When we think about someone recovering from an eating disorder, it often slips our mind that changes in their body may mean they will need new clothes. Before recovery, a main component of an eating disorder is a negative body image, this usually includes body dissatisfaction, body image distortions, overvaluation of weight, body comparisons and body checking behaviors. This even has a diagnosis code and name in the diagnostic statistical manual (DSM- V) called Body Dysmorphia Disorder or BDD.
Back to the new clothes discussion. While shopping for many is fun and exciting, for those of us with eating disorders, clothes shopping can be a triggering event that brings with it increased anxiety.
So, let’s talk about taking steps to manage our stress.
The first step is to work with your treatment team to ensure you are ready to shop for new clothes. While changing your wardrobe is a powerful step toward accepting your body, it can be overwhelming. When you are at the place in your eating disorder recovery, keep these things in mind when you are ready to shop.
- Clean out the closet. Many times, we keep old clothes to body check or measure weight gain. Hanging on to these items can be triggering once in eating disorder recovery, making it difficult to accept your body. Letting go of these items will give you a fresh start in moving forward.
- Make a list of what you need. Once you have cleaned out the closet, make a list of what you need; this will help reduce anxiety once you are at the store. Start with core items such as undergarments, pants, shirts, dresses, etc.
- Determine where to shop. A busy shopping mall can be overwhelming, so think about what will make you comfortable. Maybe go to only one or two stores in one day and visit others on a different day.
- Bring support. As we mentioned, clothes shopping when you’re in recovery for your eating disorder can be a triggering event. Bring a friend or family member who understands your feelings and where you are in your recovery. Share your feelings as you are shopping, talk to them about the experience.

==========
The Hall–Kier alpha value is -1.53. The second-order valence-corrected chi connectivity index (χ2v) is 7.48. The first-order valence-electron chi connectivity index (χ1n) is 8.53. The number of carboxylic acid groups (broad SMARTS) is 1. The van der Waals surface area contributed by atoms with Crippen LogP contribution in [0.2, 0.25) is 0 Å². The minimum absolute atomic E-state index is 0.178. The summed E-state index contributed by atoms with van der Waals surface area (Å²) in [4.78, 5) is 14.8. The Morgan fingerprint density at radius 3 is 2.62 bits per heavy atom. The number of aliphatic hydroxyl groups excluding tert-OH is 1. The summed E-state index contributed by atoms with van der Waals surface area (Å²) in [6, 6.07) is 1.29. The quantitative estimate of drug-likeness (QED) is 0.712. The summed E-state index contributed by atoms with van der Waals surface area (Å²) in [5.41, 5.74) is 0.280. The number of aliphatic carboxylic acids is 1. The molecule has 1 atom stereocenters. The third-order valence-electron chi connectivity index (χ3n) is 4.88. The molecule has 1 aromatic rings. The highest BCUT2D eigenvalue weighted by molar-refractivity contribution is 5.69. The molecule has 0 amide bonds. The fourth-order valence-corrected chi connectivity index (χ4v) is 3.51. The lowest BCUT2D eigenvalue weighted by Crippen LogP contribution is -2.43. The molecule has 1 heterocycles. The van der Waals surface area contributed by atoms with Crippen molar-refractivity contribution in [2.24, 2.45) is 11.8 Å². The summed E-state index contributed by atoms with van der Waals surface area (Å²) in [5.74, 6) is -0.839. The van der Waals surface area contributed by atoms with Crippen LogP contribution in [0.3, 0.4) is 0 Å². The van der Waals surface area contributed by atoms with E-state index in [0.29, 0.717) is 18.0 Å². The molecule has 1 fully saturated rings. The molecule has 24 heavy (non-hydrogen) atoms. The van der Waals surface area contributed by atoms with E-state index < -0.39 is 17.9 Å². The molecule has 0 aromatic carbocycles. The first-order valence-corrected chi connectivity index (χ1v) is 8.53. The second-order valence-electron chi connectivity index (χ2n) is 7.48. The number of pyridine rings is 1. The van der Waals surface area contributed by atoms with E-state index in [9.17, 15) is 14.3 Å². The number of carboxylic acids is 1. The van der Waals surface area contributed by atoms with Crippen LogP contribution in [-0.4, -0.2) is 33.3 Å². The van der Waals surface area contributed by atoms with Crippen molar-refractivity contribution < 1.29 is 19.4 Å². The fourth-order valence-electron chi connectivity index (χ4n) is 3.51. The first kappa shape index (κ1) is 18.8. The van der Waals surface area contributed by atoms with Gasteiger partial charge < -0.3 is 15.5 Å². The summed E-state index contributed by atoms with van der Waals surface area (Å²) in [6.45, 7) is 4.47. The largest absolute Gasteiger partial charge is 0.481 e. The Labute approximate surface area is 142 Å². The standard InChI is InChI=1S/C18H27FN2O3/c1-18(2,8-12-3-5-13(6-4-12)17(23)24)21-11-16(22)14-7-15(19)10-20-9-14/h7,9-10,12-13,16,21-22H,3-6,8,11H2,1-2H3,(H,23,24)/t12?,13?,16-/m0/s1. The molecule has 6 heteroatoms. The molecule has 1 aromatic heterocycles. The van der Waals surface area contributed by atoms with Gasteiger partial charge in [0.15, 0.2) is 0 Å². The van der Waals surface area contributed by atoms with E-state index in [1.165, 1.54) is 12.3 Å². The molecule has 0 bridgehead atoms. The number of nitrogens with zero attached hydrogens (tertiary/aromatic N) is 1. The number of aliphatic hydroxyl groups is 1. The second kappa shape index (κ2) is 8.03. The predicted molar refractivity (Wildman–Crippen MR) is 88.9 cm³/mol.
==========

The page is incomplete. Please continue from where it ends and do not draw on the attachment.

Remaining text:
- Plan a snack. Shopping can be tiring, so make sure you fuel your body. Plan to have a snack or meal while you are out. Inadequate nutrition can cause you to feel frustrated and irritable.
- Check-in regularly. Be aware of how you are feeling. If you notice you are feeling overwhelmed, you may need to take a break or leave the store. Talk to your support person and share your feelings and process the experience.
- Comfort matters. When clothes are too tight, it can be a trigger for an eating disorder when you wear them. You may feel something is wrong with your body, when it may just be the wrong size or designed differently. Remember comfort is most important. Choose clothes that make you feel good, without judging based on size. Before you shop, encourage your support person to offer visual feedback as you try on clothes. Asking questions such as, “is it comfortable or does it feel good” will make you think less about the size.
- Take your toolbox. Shopping for new clothes may make you think critically about your body. This is the time for your coping skills toolbox. Think about your Cognitive Behavioral Therapy (CBT) skills and challenge the distorted thinking about your body. Practice mindfulness and deep breathing when you feel overwhelmed or anxious. Stay in the moment without being judgmental.
- Pace yourself. Remember you don’t have to do everything in one day. Go at a pace that feels right for you and isn’t overwhelming. If clothes shopping is too much for you at that moment, then do it at a later time.
So often when we have an eating disorder, our identity is wrapped up in our body, our clothes, or our size. Eating disorders have a way of making us feel we have nowhere to turn. That is not the case. We are defined by our faith, our heart, our character, our journey and so much more. Most importantly, know you are not alone.
If you or your loved one is struggling with an eating disorder, Magnolia Creek is here for you. Our customized treatment program offers evidence-based interventions that give the coping skills needed to live a life free from an eating disorder. For more information, call us today at 205-409-4220 or complete our contact form.